My favourite thing about this film is Rey. I am exhilarated to see a main female character in a movie like this. Yes, we did have Princess Leia in the original trilogy, but she was not the same as Rey is in this film. Watching her scavenge and struggle to survive…refusing to give up BB-8 for food, even after that major temptation. Rey is inspiring. She has faced criticisms, which I will address at some point in another post, but I think it comes down to this: Rey has the potential to be a hero for girls around the globe. I pray that the next two films exhibit a lot of character growth for her. I have so much to say about her that I am planning to write Rey her own feature post.

One of my other favourite things about this film was Han Solo. Specifically, I loved seeing him and Chewbacca step onto the Millennium Falcon for their first appearance. I loved their interactions throughout and the witty banter that came along with those interactions.

Now, of course, I have to address one of the two most heart-wrenching things about this movie. Weirdly enough, someone on the Internet spoiled it for me the night before I saw The Force Awakens. There is a story behind it, but it someone spoiled it for me on something that had absolutely nothing to do with Star Wars. It is this:

Kylo Ren, born Ben Solo, kills Han Solo with a lightsaber strike through the chest.

Despite only gaining a strong memory about the original trilogy shortly before watching this one, I was always familiar with Han Solo, and watching those films just gave me more of that. I loved this scruffy-looking nerf herder…and I have to mention Harrison Ford as the actor behind him, no? He brings so much to all his characters, and his performance in this film, though not as large as some, was great. I think that there was sense of nostalgia with his presence, particularly with his entrance onto the Millennium Falcon and reunion with Leia. I have since heard he had suggested Han’s death in the original trilogy, so it makes sense that it comes now. Additionally, J.J. Abrams said he felt they needed to do something shocking like this.

Despite the fact that I would have liked to see more of Han Solo, I think that this was an almost essential moment in the film. It kind of echoed Luke Skywalker and Darth Vader, but it also provides a base for the next two films. From what I gather, Kylo Ren weakened himself by killing Han, even if he does not realize it (maybe he does and just refuses to admit it). Seeing Han willing to give Kylo Ren anything he wants shows his love for his son. I got feeling that Han knew on some level what was going to happen, but maybe he also knew that it would weaken Kylo in that it would expose whatever humanity he had left in him. I have to believe that.

The reactions from the other characters to Han’s death also tugged on my heart. We saw the immediate reactions from Rey, Finn, and Chewie (once again, Chewie’s grief is loud and overwhelming), but we also saw Leia realize what happened. You can immediately tell that, despite not being there, she just knew. I think I may have seen her heart break on that screen.

In tandem with the characters’ grief, however, we also saw strength. Chewie set off the charges and made sure the shields lowered so the pilots, particularly Poe Dameron, could blow up the Starkiller Base. Rey…Rey picked up the lightsaber she refused to touch earlier in the film and triumphed over Kylo Ren, escaping with Finn and Chewie. I think it was a good balance, and above all, it provides a great set-up for the next films, especially the ending with Rey and Luke Skywalker.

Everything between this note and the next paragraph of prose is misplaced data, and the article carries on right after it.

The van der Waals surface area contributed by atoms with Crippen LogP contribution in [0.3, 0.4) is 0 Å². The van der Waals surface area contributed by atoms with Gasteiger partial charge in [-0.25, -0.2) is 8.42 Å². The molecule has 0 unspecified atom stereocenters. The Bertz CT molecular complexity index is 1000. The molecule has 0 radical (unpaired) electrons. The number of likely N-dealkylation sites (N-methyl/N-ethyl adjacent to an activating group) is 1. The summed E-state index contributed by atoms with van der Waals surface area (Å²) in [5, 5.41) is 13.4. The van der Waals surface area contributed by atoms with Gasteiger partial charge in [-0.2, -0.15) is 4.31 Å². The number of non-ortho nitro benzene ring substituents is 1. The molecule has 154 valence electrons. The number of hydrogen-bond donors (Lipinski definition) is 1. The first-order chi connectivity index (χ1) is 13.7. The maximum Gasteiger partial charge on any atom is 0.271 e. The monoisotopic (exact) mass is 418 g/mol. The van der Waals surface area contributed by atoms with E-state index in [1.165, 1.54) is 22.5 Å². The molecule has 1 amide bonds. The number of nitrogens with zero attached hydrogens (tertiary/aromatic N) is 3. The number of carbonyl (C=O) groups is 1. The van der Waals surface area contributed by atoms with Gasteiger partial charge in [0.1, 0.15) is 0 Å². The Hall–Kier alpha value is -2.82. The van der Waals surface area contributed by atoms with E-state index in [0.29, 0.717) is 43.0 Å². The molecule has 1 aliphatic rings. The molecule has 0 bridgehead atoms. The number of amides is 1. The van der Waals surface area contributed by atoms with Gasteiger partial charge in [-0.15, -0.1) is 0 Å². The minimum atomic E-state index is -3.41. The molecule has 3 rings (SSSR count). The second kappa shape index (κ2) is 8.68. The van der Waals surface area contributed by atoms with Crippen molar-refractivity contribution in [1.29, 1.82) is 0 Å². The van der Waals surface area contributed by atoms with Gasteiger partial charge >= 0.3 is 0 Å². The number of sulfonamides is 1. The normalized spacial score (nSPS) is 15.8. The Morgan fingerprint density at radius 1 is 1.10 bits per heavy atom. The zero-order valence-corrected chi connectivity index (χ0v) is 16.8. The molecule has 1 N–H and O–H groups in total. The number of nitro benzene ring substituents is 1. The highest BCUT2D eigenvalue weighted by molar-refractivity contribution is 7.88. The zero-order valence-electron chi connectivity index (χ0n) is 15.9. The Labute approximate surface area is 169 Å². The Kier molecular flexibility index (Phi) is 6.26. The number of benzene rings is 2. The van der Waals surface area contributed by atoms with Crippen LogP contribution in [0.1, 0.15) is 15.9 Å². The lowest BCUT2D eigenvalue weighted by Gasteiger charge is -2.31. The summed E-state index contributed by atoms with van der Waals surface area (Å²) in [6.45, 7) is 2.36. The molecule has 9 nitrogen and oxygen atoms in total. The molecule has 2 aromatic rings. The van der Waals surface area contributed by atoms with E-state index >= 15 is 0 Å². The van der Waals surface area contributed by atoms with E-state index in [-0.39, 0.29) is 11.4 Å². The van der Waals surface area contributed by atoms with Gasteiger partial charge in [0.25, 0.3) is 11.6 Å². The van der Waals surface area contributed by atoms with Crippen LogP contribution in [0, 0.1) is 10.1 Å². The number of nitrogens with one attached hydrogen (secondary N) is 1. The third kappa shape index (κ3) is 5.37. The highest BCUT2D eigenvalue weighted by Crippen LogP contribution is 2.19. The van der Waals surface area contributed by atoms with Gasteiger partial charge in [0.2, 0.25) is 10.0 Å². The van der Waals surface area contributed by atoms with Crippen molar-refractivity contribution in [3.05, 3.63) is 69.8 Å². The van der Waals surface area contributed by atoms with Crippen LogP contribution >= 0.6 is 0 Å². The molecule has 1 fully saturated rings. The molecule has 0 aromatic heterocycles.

However, this film did not come without flaws. I did not think about it at first, but there are quite a few similiarites between The Force Awakens and A New Hope. I will list some of what I found before talking in a little more detail. You can find a longer list in this article.

  • Character abandoned on a desert planet
  • Unknown parentage
  • Villain with a voice-changing mask
  • Droid on a desert planet with sensitive information
  • Desert settlement attacked by Stormtroopers
  • Cantina scene
  • Starkiller Base and Death Star destruction (and existence, frankly)
  • Aerial attack via X-Wings resulting in the destruction of a spherical weapon
  • Heroes watch as father figure is killed by masked villain

Sometimes when I think about these similarities, I am unsure about how to feel. I worry about Episodes 8 and 9 being quite similar to The Empire Strikes Back and The Return of the Jedi. I want an original story. I want to see new struggles, new triumphs, and new character arcs. So I do worry, because if they are continuing down this same route…I don’t know.

However, I do understand why they chose to go down this route. Returning to this world, to one that fans love so much…it is definitely daunting. Thus, taking inspiration from the beloved original trilogy is smart. I just hope there is more new material to come. I think there will be. I hope that Luke Skywalker returns with Rey rather than staying on that island to train her in echo of himself and Yoda.

My reassurance comes from J.J. Abrams, who has responded to criticism regarding these similarities: “What was important for me was introducing brand new characters using relationships that were embracing the history that we know to tell a story that is new — to go backwards to go forwards.”

Overall, I am quite happy with The Force Awakens. I am excited to see what the future holds for this franchise.